REVIEW: Azadi’s Daughter: Journey of a Liberal Muslim by Seema Mustafa
Reviewed by Rizwana Naqvi
Muslims in India are the country’s largest minority as well as being the third largest Muslim population in the world. Given India’s history of religious strife and especially of the communal violence of the last 30 years, the Muslim population is concerned about security, discrimination, education and employment. Yet, by and large, it has not fallen in the terrorism trap.
The challenges faced by Muslims and the need for better education and more equitable distribution of wealth are the recurring themes of Seema Mustafa’s book, Azadi’s Daughter: Journey of a Liberal Muslim.
An Indian journalist, Mustafa started her career in Lucknow with Pioneer and later became the only female journalist at The Patriot when she joined it in 1979. During the past 30 years or so, she has reported on stories such as the Shah Bano case, communal riots, the Kargil war and the Indo-US nuclear deal. For her Kargil war overage Mustafa received the Prem Bhatia Award for Excellence in Political Reporting and Analysis.
Belonging to a progressive Muslim family of Lucknow, Mustafa grew up in a liberal environment. According to her, “secularism inside our house was a way of life. We were never taught to discriminate or more importantly to differentiate on the basis of gender or religion. As children we were oblivious to the language of communalism, seeing ourselves no different than the others.” Given this background, Mustafa was able to see and present things in a wider perspective and remain neutral. What mattered to her was that as a journalist she provides the facts.
Mustafa starts Azadi’s Daughter with accounts of her family and the society she grew up in and then moves on to the conditions of Muslim women fighting poverty and injustices, educated liberal women not finding partners and marriage and divorce issues faced by Muslim women. According to her, women are becoming more aware of their rights and assertive and vocal about issues concerning their community as more and more of them are giving up the burqa to study and work. She discusses the case of Shah Bano who approached the courts to get alimony from her ex-husband, Muslim women’s struggle to receive maintenance for themselves and their children after divorce, and the government’s manipulation of the situation after the Supreme Court gave the verdict in Shah Bano’s favour.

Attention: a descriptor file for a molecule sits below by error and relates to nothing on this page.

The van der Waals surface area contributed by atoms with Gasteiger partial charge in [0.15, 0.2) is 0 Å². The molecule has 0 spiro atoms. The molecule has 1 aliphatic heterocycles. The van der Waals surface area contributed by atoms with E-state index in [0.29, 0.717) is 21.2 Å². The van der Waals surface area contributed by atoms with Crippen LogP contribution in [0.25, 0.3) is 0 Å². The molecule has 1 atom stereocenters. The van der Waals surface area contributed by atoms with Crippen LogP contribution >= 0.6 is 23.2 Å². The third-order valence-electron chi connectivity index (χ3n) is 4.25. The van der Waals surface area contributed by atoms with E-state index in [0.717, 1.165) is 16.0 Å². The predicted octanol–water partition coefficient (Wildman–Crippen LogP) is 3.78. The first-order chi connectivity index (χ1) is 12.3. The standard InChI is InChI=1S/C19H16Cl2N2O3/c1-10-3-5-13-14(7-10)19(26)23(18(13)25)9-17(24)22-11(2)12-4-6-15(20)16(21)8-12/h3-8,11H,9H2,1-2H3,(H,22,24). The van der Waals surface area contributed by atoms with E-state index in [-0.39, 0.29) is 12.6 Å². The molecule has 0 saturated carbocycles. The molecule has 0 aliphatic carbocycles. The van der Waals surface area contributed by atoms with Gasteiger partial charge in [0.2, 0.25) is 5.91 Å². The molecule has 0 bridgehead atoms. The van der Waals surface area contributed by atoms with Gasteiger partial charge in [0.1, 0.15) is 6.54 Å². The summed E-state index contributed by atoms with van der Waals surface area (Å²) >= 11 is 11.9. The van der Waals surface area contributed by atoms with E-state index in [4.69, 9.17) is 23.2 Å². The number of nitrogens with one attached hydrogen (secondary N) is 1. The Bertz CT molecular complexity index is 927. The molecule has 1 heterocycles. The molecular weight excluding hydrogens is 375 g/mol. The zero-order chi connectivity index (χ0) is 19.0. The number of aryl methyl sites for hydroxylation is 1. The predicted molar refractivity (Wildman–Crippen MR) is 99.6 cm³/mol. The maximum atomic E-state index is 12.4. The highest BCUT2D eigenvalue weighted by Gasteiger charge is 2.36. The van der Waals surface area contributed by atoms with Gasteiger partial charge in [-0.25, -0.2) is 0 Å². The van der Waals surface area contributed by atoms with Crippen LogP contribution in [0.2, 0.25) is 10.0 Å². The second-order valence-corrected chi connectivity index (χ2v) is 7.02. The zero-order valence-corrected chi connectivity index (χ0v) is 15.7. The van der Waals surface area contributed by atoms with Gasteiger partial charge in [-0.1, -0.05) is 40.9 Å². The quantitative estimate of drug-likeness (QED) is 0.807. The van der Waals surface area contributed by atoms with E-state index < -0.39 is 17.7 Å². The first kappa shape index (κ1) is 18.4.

The 1980s and ’90s were a difficult period for communal harmony. Incidents such as the demolition of the Babri Masjid, assassination of Indira Gandhi and the Mumbai bomb blasts led to riots and tears in society’s fabric. Perhaps it was the resultant disillusionment that made Mustafa turn towards political activism and join others in raising their voices against injustices. Mustafa criticises the Muslim elite for working to secure their own interests rather than those of their community.
She comments in detail on the mishandling of the Ayodhya dispute which resulted in the destruction of the Babri Masjid, an event that was a turning point for Muslims and their attitude towards the state. Since then, there seems to be a growing realisation among Muslims regarding the need for better education and recognition as equals.
Mustafa notes that from Mumbai violence in 1992-93 to the Gujarat violence in 2002, the culprits of Hindu-Muslim riots have not been prosecuted fairly. Muslims are being subtly targeted in growing instances of violence, she says. While those found guilty of the Mumbai blasts in 1993 have been punished, those found guilty of crimes against Muslims, including the destruction of the Babri Masjid, have not been punished. Muslims are often picked up by the police on suspicion and denied bail. She cites various cases in which Muslims were arrested after bomb blasts. This further fuels communal divisions and reduces cross-community interaction besides adding to the Muslims’ social, economic and educational marginalisation.
Azadi’s Daughter negates many assumptions abut Indian Muslim women. And through Mustafa’s experiences, the book reflects the discontentment of India’s Muslim community with the state and with Muslim leadership.
The reviewer is a Dawn staffer
Azadi’s Daughter: Journey of a Liberal Muslim
By Seema Mustafa
199pp. Indian Rs395